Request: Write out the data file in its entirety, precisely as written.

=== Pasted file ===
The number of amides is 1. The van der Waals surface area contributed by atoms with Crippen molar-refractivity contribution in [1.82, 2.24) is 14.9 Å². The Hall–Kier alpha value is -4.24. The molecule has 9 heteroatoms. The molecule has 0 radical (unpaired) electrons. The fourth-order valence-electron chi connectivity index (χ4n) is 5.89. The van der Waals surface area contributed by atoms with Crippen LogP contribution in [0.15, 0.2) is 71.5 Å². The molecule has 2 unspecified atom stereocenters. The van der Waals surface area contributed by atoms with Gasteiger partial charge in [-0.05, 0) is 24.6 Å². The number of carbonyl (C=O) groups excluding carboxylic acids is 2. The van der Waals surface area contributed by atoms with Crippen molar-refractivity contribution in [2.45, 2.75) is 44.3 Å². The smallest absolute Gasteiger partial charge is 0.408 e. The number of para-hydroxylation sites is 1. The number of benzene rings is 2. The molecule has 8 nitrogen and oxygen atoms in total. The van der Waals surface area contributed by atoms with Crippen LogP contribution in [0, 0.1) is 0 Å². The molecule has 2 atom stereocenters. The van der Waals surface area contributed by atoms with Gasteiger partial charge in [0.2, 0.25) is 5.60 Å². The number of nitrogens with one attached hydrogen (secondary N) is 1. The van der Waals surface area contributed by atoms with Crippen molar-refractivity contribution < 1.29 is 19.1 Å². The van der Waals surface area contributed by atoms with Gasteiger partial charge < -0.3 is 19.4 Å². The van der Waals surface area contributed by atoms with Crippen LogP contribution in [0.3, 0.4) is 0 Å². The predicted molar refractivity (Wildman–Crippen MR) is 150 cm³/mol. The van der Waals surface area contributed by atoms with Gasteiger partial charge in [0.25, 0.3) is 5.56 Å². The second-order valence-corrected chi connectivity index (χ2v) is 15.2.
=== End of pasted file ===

The number of amides is 1. The van der Waals surface area contributed by atoms with Crippen molar-refractivity contribution in [1.82, 2.24) is 14.9 Å². The Hall–Kier alpha value is -4.24. The molecule has 9 heteroatoms. The molecule has 0 radical (unpaired) electrons. The fourth-order valence-electron chi connectivity index (χ4n) is 5.89. The van der Waals surface area contributed by atoms with Crippen LogP contribution in [0.15, 0.2) is 71.5 Å². The molecule has 2 unspecified atom stereocenters. The van der Waals surface area contributed by atoms with Gasteiger partial charge in [-0.05, 0) is 24.6 Å². The number of carbonyl (C=O) groups excluding carboxylic acids is 2. The van der Waals surface area contributed by atoms with Crippen molar-refractivity contribution in [2.45, 2.75) is 44.3 Å². The smallest absolute Gasteiger partial charge is 0.408 e. The number of para-hydroxylation sites is 1. The number of benzene rings is 2. The molecule has 8 nitrogen and oxygen atoms in total. The van der Waals surface area contributed by atoms with Crippen LogP contribution in [0, 0.1) is 0 Å². The molecule has 2 atom stereocenters. The van der Waals surface area contributed by atoms with Gasteiger partial charge in [0.2, 0.25) is 5.60 Å². The number of nitrogens with one attached hydrogen (secondary N) is 1. The van der Waals surface area contributed by atoms with Crippen molar-refractivity contribution < 1.29 is 19.1 Å². The van der Waals surface area contributed by atoms with Gasteiger partial charge < -0.3 is 19.4 Å². The van der Waals surface area contributed by atoms with Crippen LogP contribution in [0.3, 0.4) is 0 Å². The predicted molar refractivity (Wildman–Crippen MR) is 150 cm³/mol. The van der Waals surface area contributed by atoms with Gasteiger partial charge in [0.25, 0.3) is 5.56 Å². The second-order valence-corrected chi connectivity index (χ2v) is 15.2.